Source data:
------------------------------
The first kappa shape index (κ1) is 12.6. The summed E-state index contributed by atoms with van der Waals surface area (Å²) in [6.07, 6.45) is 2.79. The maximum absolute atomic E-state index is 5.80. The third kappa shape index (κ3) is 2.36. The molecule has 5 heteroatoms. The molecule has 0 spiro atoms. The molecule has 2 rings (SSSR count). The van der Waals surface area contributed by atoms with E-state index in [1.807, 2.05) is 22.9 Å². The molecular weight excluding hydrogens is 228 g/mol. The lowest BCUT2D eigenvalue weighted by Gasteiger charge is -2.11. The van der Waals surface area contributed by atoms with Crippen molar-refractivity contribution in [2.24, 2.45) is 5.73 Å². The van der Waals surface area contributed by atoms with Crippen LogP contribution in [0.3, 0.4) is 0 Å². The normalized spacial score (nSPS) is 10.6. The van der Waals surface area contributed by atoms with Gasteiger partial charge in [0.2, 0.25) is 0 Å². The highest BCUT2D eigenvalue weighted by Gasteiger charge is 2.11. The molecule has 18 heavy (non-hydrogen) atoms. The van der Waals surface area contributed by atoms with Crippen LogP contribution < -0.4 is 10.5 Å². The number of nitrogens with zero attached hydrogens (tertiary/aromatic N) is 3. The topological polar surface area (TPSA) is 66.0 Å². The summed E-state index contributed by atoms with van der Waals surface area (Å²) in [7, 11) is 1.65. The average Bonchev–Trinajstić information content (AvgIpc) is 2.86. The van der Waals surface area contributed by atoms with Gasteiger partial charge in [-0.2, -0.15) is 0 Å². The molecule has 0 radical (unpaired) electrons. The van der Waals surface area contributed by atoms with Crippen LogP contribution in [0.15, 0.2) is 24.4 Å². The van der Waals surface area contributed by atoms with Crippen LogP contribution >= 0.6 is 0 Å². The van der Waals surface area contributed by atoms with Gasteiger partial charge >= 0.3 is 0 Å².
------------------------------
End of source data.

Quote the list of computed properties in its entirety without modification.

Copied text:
The first kappa shape index (κ1) is 12.6. The summed E-state index contributed by atoms with van der Waals surface area (Å²) in [6.07, 6.45) is 2.79. The maximum absolute atomic E-state index is 5.80. The third kappa shape index (κ3) is 2.36. The molecule has 5 heteroatoms. The molecule has 0 spiro atoms. The molecule has 2 rings (SSSR count). The van der Waals surface area contributed by atoms with E-state index in [1.807, 2.05) is 22.9 Å². The molecular weight excluding hydrogens is 228 g/mol. The lowest BCUT2D eigenvalue weighted by Gasteiger charge is -2.11. The van der Waals surface area contributed by atoms with Crippen molar-refractivity contribution in [2.24, 2.45) is 5.73 Å². The van der Waals surface area contributed by atoms with Crippen LogP contribution in [0.3, 0.4) is 0 Å². The normalized spacial score (nSPS) is 10.6. The van der Waals surface area contributed by atoms with Gasteiger partial charge in [0.2, 0.25) is 0 Å². The highest BCUT2D eigenvalue weighted by Gasteiger charge is 2.11. The molecule has 18 heavy (non-hydrogen) atoms. The van der Waals surface area contributed by atoms with Crippen LogP contribution < -0.4 is 10.5 Å². The number of nitrogens with zero attached hydrogens (tertiary/aromatic N) is 3. The topological polar surface area (TPSA) is 66.0 Å². The summed E-state index contributed by atoms with van der Waals surface area (Å²) in [7, 11) is 1.65. The average Bonchev–Trinajstić information content (AvgIpc) is 2.86. The van der Waals surface area contributed by atoms with Gasteiger partial charge in [-0.2, -0.15) is 0 Å². The molecule has 0 radical (unpaired) electrons. The van der Waals surface area contributed by atoms with Crippen LogP contribution in [0.15, 0.2) is 24.4 Å². The van der Waals surface area contributed by atoms with Crippen LogP contribution >= 0.6 is 0 Å². The van der Waals surface area contributed by atoms with Gasteiger partial charge >= 0.3 is 0 Å².